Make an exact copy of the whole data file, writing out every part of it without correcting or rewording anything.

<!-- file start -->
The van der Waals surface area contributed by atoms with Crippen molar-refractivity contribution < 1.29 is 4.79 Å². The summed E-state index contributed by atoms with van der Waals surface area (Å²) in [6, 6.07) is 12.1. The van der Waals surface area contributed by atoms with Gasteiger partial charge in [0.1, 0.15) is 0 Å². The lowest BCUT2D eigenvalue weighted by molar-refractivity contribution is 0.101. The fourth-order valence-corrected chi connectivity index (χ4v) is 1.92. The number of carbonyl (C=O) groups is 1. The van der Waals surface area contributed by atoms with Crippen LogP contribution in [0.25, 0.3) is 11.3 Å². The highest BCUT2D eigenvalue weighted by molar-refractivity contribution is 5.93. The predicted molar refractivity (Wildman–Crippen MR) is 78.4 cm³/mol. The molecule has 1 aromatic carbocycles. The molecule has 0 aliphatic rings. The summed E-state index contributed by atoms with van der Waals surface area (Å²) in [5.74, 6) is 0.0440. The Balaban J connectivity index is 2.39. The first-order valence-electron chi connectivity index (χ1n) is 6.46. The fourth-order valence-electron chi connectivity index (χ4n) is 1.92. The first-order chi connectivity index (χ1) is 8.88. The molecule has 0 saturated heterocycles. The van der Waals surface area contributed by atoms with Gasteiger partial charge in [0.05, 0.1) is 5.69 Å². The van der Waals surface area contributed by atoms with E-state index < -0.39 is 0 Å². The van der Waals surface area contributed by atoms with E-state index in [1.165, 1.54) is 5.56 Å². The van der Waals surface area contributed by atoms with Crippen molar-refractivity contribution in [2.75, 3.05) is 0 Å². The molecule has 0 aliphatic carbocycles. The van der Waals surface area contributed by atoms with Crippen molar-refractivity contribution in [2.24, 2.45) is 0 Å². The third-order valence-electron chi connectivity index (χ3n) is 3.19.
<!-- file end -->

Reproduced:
The van der Waals surface area contributed by atoms with Crippen molar-refractivity contribution < 1.29 is 4.79 Å². The summed E-state index contributed by atoms with van der Waals surface area (Å²) in [6, 6.07) is 12.1. The van der Waals surface area contributed by atoms with Gasteiger partial charge in [0.1, 0.15) is 0 Å². The lowest BCUT2D eigenvalue weighted by molar-refractivity contribution is 0.101. The fourth-order valence-corrected chi connectivity index (χ4v) is 1.92. The number of carbonyl (C=O) groups is 1. The van der Waals surface area contributed by atoms with Crippen LogP contribution in [0.25, 0.3) is 11.3 Å². The highest BCUT2D eigenvalue weighted by molar-refractivity contribution is 5.93. The predicted molar refractivity (Wildman–Crippen MR) is 78.4 cm³/mol. The molecule has 1 aromatic carbocycles. The molecule has 0 aliphatic rings. The summed E-state index contributed by atoms with van der Waals surface area (Å²) in [5.74, 6) is 0.0440. The Balaban J connectivity index is 2.39. The first-order valence-electron chi connectivity index (χ1n) is 6.46. The fourth-order valence-electron chi connectivity index (χ4n) is 1.92. The first-order chi connectivity index (χ1) is 8.88. The molecule has 0 saturated heterocycles. The van der Waals surface area contributed by atoms with Gasteiger partial charge in [0.05, 0.1) is 5.69 Å². The van der Waals surface area contributed by atoms with E-state index < -0.39 is 0 Å². The van der Waals surface area contributed by atoms with E-state index in [1.165, 1.54) is 5.56 Å². The van der Waals surface area contributed by atoms with Crippen molar-refractivity contribution in [2.75, 3.05) is 0 Å². The molecule has 0 aliphatic carbocycles. The van der Waals surface area contributed by atoms with Crippen molar-refractivity contribution in [2.24, 2.45) is 0 Å². The third-order valence-electron chi connectivity index (χ3n) is 3.19.